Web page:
The built environment is the world’s largest single contributor to greenhouse gas emissions, consumes around a third of the world’s water and generates 40 per cent of our waste. According to California-based architect and urbanist Peter Calthorpe, confronting climate change is a bit like the war on drugs. You can go after the suppliers – coal-fired power plants and oil companies – or you can address the addicts – inefficient buildings and car-dependent urban development.
Calthorpe led the New Urbanism movement of the 1970s and ’80s, and its founding principles are ever more relevant in the context of escalating urban growth and the global climate crisis:
- Neighbourhoods should be diverse in use and population, and embrace higher densities.
- Communities should be designed for pedestrian, cyclist and public transport as well as the car.
- Cities and towns should be shaped by physically-defined and universally-accessible public spaces and community facilities that encourage connectivity and wellbeing.
- Urban places should be framed by architecture and landscape design that responds to cultural and natural heritage, climate, ecology and new technologies.
Underpinning these principles is the desirability of new high-speed train systems (instead of more roads) to deliver Transit Oriented Development. TODs enjoyed a regrettably short moment in the sun here South Australia, but have taken off in China and California, where car congestion, carbon emissions and commuting costs are serious issues.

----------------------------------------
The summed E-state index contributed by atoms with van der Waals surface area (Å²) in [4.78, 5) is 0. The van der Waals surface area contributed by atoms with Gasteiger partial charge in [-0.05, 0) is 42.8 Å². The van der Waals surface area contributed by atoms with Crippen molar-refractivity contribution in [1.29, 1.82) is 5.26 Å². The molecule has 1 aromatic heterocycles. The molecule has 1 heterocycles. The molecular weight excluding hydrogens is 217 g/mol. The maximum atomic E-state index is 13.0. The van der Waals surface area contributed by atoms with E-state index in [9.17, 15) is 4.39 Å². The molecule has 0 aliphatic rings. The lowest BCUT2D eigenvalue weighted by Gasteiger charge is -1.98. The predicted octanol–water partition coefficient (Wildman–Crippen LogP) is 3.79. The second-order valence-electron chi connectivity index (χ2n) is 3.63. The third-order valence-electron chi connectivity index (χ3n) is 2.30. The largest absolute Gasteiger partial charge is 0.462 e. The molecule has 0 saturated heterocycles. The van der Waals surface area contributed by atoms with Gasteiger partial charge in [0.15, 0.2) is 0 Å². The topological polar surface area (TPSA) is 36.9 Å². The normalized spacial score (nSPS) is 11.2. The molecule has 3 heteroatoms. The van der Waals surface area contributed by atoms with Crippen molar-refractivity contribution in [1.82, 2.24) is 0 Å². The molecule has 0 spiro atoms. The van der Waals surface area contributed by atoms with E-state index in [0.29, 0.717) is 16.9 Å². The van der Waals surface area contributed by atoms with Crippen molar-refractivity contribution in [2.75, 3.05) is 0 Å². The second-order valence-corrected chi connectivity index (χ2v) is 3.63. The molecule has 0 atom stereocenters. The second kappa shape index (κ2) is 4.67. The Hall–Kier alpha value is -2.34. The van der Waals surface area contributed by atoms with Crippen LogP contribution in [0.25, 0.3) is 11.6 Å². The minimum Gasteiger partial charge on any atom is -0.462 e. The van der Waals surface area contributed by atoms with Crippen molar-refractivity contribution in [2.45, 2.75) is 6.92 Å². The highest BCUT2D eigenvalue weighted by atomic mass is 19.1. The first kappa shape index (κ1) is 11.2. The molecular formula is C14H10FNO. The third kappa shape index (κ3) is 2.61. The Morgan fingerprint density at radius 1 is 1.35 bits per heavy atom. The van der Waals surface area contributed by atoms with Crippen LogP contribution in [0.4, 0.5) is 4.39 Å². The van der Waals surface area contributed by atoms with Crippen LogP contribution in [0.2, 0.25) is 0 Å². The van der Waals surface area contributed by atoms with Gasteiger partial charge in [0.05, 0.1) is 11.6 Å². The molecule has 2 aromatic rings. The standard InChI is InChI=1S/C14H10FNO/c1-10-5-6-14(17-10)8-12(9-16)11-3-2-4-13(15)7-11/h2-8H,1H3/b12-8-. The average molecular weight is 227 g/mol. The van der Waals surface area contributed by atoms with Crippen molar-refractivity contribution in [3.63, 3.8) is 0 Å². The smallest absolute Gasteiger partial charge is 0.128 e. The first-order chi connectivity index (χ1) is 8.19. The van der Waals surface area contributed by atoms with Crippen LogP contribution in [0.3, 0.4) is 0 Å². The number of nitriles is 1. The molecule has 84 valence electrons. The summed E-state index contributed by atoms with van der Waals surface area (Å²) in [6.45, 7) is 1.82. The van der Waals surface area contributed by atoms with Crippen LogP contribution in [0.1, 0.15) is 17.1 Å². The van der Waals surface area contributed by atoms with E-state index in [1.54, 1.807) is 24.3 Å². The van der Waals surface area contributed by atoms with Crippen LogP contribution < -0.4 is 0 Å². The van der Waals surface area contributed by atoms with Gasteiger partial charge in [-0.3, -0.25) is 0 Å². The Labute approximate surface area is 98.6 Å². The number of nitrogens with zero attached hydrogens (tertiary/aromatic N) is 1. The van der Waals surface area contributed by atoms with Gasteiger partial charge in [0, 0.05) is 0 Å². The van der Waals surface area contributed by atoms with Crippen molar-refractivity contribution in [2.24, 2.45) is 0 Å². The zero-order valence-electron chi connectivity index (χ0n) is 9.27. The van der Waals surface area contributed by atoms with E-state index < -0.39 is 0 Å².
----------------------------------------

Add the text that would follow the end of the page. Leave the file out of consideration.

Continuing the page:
Transit-oriented urban infill is, however, being implemented at Mawson Lakes, St Clair, Bowden and Tonsley in response to ambitious government infill targets and legislation to protect Adelaide’s agricultural and environmental assets from urban sprawl. Ongoing reviews of these state and local government-sponsored projects indicate that in the absence of a comprehensive and efficient public transport system across the metropolitan area, South Australians remain reluctant to let go of their cars and the spaces to park them.
Providing efficient public transport options ahead of residential and commercial development (rather than waiting for populations to grow to meet cost/benefit targets) appears to be critical to achieving real reductions in car usage. (If only Mount Barker’s current expansion had been planned around provision of a rapid train service…)